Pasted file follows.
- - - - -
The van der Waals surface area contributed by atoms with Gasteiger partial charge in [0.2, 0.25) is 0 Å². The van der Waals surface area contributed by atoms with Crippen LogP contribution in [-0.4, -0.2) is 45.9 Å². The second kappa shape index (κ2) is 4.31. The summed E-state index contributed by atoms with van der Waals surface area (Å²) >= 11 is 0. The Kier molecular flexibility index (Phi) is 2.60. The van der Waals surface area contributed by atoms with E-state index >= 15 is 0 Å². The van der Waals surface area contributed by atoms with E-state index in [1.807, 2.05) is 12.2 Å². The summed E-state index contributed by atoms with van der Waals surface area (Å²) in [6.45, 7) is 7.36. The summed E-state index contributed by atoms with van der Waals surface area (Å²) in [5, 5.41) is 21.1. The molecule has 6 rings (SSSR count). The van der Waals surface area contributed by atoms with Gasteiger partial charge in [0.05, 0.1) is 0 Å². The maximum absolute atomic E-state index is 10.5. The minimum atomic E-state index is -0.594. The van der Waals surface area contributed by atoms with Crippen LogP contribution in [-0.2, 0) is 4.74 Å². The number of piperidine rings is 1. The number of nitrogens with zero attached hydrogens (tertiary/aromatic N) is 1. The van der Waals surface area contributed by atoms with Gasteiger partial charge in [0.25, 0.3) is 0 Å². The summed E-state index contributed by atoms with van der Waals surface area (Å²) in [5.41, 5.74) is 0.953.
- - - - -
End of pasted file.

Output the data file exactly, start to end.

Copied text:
The van der Waals surface area contributed by atoms with Gasteiger partial charge in [0.2, 0.25) is 0 Å². The van der Waals surface area contributed by atoms with Crippen LogP contribution in [-0.4, -0.2) is 45.9 Å². The second kappa shape index (κ2) is 4.31. The summed E-state index contributed by atoms with van der Waals surface area (Å²) >= 11 is 0. The Kier molecular flexibility index (Phi) is 2.60. The van der Waals surface area contributed by atoms with E-state index >= 15 is 0 Å². The van der Waals surface area contributed by atoms with E-state index in [1.807, 2.05) is 12.2 Å². The summed E-state index contributed by atoms with van der Waals surface area (Å²) in [6.45, 7) is 7.36. The summed E-state index contributed by atoms with van der Waals surface area (Å²) in [5, 5.41) is 21.1. The molecule has 6 rings (SSSR count). The van der Waals surface area contributed by atoms with Gasteiger partial charge in [0.05, 0.1) is 0 Å². The maximum absolute atomic E-state index is 10.5. The minimum atomic E-state index is -0.594. The van der Waals surface area contributed by atoms with Crippen LogP contribution in [-0.2, 0) is 4.74 Å². The number of piperidine rings is 1. The number of nitrogens with zero attached hydrogens (tertiary/aromatic N) is 1. The van der Waals surface area contributed by atoms with Gasteiger partial charge in [0.25, 0.3) is 0 Å². The summed E-state index contributed by atoms with van der Waals surface area (Å²) in [5.41, 5.74) is 0.953.